Medical marijuana
Medical marijuana in large prescription bottle.

A new study by researchers at the University of Georgia has revealed that American states that have approved medical cannabis laws saw a dramatic reduction in opioid use.

In a paper published yesterday, April 2 in the Journal of the American Medical Association, Internal Medicine, researchers examined the number of all opioid prescriptions filled between 2010 and 2015 under Medicare Part D, the prescription drug benefit plan available to Medicare enrollees.

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Researchers observed that in states with medical cannabis dispensaries, there is a 14.4 per cent reduction in use of prescription opioids and nearly a 7 percent reduction in opiate prescriptions in states with home-cultivation-only medical cannabis laws.

“Some of the states we analyzed had medical cannabis laws throughout the five-year study period, some never had medical cannabis, and some enacted medical cannabis laws during those five years,” said W. David Bradford, study co-author.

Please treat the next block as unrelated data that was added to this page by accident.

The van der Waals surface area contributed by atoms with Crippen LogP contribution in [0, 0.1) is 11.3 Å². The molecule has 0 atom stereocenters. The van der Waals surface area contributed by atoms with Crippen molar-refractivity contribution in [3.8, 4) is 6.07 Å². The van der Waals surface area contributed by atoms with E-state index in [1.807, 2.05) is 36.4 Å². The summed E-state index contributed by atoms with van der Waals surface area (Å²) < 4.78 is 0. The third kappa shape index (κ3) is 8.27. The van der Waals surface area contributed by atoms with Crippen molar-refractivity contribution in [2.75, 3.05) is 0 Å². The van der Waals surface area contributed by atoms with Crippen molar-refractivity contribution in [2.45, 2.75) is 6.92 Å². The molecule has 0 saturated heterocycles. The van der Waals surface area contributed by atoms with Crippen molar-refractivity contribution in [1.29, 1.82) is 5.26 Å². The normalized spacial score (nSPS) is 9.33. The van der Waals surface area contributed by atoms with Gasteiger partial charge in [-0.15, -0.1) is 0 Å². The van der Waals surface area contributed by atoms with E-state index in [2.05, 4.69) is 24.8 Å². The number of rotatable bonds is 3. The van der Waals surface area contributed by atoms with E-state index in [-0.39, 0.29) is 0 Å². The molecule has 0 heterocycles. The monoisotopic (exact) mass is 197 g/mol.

“So, what we were able to do is ask what happens to physician behavior in terms of their opiate prescribing if and when medical cannabis becomes available.”

Since California approved the first medical cannabis law in 1996, 29 states and the District of Colombia have approved some form of medical cannabis law.

 

“There is a growing body of literature that suggests cannabis may be used to manage pain in some patients, and this could be a major component of the reductions we see in the use of opiates,” Bradford said.

The researchers did not, however, see any significant reductions in the number of non-opioid drugs prescribed during the study period.

“In other studies, we examined prescription rates for non-opioid drugs such as blood thinners, flu medications and phosphorus stimulants, and we saw no change,” said Ashley Bradford, lead author of the study.

“Medical cannabis wouldn’t be an effective treatment for flu or for anemia, so we feel pretty confident that the changes we see in opioids are because there is a legitimate medical use.”

The researches, however, agreed that if medical cannabis is to become an effective treatment, there is still much work to be done; scientists will need to better understand the effects of the compounds in Cannabis and also arrive at a well-defined effective dose for patients.

“Regardless, our findings suggest quite clearly that medical cannabis could be one useful tool in the policy arsenal that can be used to diminish the harm of prescription opioids, and that’s worthy of serious consideration,” David Bradford added.